Three summers I spent by the river in the heat of a homeless camp. (Having left my father’s home, which was my home, though I knew it not.)
Three summers of night terrors howling through my tent as the stars threw down their furious spears. (Having left my mother’s home, which was my home, though I knew it not.)
Three summers trolling the streets in blistered feet while eyes turned sideways at my glance. (Having lost all I loved, which loved me still, though I knew it not.)
As I walked the flesh melted from my bones, my teeth melted from my mouth. My thoughts dried up and blew away. Past and present dried up and blew away.
Nothing was left behind to claim a name, to know what I was or wasn’t.
Empty, careless and carefree, I danced along the street like a wind-tossed leaf, like a moon-mad fool, marveling at how all I saw danced with me.
Now my tent is my temple and the river flowing past me washes through me—mother and father and all I love and always was and ever will be.
Now as I walk the streets flowers grow at my feet, and every eye turned toward me is mine.
By Deborah J. Brasket
The story of the Prodigal is a favorite found in almost every faith because it tells deep truths we all recognize. We are all prodigals in some ways, whether living homeless on the streets or in the home of our dreams, if we have not, as this Prodigal has, returned home to our true self. If we have not gone through the weaning process that strips us of all we never were and gives back to us all we are, the magnificence of our oneness with the All-in-all.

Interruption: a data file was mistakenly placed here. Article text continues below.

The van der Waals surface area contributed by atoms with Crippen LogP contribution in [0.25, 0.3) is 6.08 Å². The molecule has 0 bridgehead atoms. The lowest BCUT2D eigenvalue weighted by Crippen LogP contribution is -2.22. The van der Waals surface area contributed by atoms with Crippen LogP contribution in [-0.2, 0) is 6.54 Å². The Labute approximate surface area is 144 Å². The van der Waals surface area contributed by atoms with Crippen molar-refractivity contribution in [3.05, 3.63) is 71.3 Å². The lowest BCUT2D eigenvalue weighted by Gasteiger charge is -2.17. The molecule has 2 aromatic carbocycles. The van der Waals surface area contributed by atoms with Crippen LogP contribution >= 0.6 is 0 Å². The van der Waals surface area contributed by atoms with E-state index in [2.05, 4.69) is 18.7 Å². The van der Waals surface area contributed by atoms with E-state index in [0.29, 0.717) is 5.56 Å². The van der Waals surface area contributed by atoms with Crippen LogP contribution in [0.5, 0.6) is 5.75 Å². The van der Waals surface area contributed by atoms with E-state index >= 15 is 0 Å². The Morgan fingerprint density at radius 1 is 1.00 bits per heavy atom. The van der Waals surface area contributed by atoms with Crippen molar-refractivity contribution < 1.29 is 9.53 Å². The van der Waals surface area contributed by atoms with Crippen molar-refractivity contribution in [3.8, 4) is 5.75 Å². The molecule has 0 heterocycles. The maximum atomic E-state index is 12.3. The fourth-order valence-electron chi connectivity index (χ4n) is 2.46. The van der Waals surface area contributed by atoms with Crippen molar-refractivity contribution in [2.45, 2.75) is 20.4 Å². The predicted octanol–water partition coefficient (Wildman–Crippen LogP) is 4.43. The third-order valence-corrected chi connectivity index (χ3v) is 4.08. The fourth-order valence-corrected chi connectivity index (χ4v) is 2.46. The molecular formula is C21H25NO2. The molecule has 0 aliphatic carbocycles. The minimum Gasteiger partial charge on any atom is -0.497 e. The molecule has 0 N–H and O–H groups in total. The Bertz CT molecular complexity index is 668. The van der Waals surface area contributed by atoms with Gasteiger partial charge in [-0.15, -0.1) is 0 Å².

This poem, too, is influenced by the tales of the old Zen Masters, relating their journey to enlightenment, a process known as “losing and losing.” Often they began their journey in abject poverty. Chuang Tzu describes how he was able to free himself from the limitations of the finite mind and gain an insight into his innermost being: First freeing himself from the concerns of the world, then from all externalities, from gain and loss, right and wrong, past and present. Finally he was freed from his own existence, from birth and death, I and Other. He sees the One and becomes part of the One. At that point, he was able again to enter again into the world of men, but this time with “bliss-bestowing hands.”
The photo above is one I took at the Asian Art Museum in San Francisco. I wrote a blog post about that visit called “Fascinating Faces, Tao and the Arts.” I wrote: “Some works of art speak to you on a level that is hard to define. You gaze and are drawn inward. Something in you identifies with what you see there. It’s not outside, it’s in here. It was there before you saw it, and the seeing is just a reminder of its presence.” I felt an especial affinity with this face.
I’m still trying to understand why this poem moves me so much, and thought maybe you can help.
And What Good Will Your Vanity Be When The Rapture Comes
says the man with a cart of empty bottles at the corner of church and lincoln while I stare into my phone and I say I know oh I know while trying to find the specific filter that will make the sun’s near-flawless descent look
the way I might describe it in a poem and the man says the moment is already right in front of you and I say I know but everyone I love is not here and I mean here like on this street corner with me while I turn
the sky a darker shade of red on my phone and I mean here like everyone I love who I can still touch and not pass my fingers through like the wind in a dream but I look up at the man and he is a kaleidoscope